Galaxy: The Prettiest Star by Jadzia Axelrod & Jess Taylor

Minor disclaimer: Jadzia and I are friends via the Space Gnome Discord server. I was actually a little hesitant to read and review this because of our connection (which is dumb of me: I should always try to boost my friends!) but I’m super glad I finally found the time to.

To all appearances, Taylor Barzelay has the perfect life. Good-looking and athletic, Taylor lives with an over-protective dad (who’s also the high school and thus Taylor’s basketball coach), a rebellious older brother, a delightful younger sister and an adorable corgi. But Taylor isn’t actually the teenage boy she appears to be: she’s the Galaxy Crowned, a princess in exile hiding from the species that destroyed her home world. What better disguise than adopting a different gender and living as part of a middle-class family in a town (called Ozma!) whose planetary telescope interferes with sophisticated technology, the better to hide Taylor and her fellow alien refugees in disguise.

Unfortunately, hiding her true identity is an exercise in pure torture. While the General posing as her dad is resigned to living in hiding, and her younger sister Sally only really grew up knowing Earth, her older brother Carl is a simmering ball of misplaced rage, while Taylor herself is constantly tormented by body dysmorphia. Her tenuous commitment to the ruse is tested when new girl Kat rolls into town, a transplant from Metropolis. Kat is sophisticated and sexy and not into dudes. Will this be enough to weaken Taylor’s will in spite of everyone and everything telling her to keep hiding who she truly is?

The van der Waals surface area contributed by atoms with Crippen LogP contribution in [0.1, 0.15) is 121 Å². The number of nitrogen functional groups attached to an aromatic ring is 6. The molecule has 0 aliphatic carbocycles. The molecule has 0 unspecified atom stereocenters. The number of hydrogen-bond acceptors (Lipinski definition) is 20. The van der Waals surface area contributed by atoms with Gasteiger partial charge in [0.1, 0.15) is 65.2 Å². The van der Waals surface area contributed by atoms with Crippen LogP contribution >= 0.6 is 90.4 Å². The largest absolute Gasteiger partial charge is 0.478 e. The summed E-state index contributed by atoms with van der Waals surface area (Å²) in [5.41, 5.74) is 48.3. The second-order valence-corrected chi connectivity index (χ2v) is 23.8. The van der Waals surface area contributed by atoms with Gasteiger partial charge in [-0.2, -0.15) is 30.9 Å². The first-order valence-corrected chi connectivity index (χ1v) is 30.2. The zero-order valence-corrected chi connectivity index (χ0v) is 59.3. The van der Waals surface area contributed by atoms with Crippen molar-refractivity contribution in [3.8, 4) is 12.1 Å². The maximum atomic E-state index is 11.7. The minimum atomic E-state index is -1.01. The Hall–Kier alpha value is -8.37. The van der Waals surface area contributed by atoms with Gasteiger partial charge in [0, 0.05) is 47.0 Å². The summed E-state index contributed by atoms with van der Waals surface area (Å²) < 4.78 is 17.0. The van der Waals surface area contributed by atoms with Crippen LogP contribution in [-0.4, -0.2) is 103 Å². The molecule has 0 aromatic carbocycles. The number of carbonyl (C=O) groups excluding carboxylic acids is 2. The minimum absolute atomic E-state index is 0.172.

As a trans allegory, this book is truly terrific. The pain of being forced to deny who you really are feels palpable, as Taylor struggles to be true to herself in her search for love and validation. The awful reactions she elicits from bigoted high school students and staff are also realistically depicted, in a wry commentary on the completely horrifying and unjustified treatment trans students have to live with in the real world.

Where the story doesn’t really work is as a sci-fi tale. While the looming threat of unseen aggressors is a fairly standard sci-fi trope, it does feel like less of an actual threat and more of a reason for Taylor to feel trapped. Would she feel more comfortable if she’d been allowed to hide as a human girl instead of a boy? The alien technology is cool but it seems like an oversight to not be training the kids in their powers, should the aliens ever arrive. I presume there’s some sort of fallback plan should that ever happen?

But the sci-fi isn’t really the point. And any plot holes are ably papered over by Jess Taylor’s outstanding art, which plays with color and layout to augment Jadzia’s script with wonderfully expressive, kinetic illustrations. Overall, Galaxy: The Prettiest Star is a wonderful graphic novel for teens that couches its important discussion of social issues in a light alien-superhero shell. I hope there’ll be more of this title to come.

Galaxy: The Prettiest Star by Jadzia Axelrod & Jess Taylor was published May 17 2022 by DC Comics and is available from all good booksellers, including

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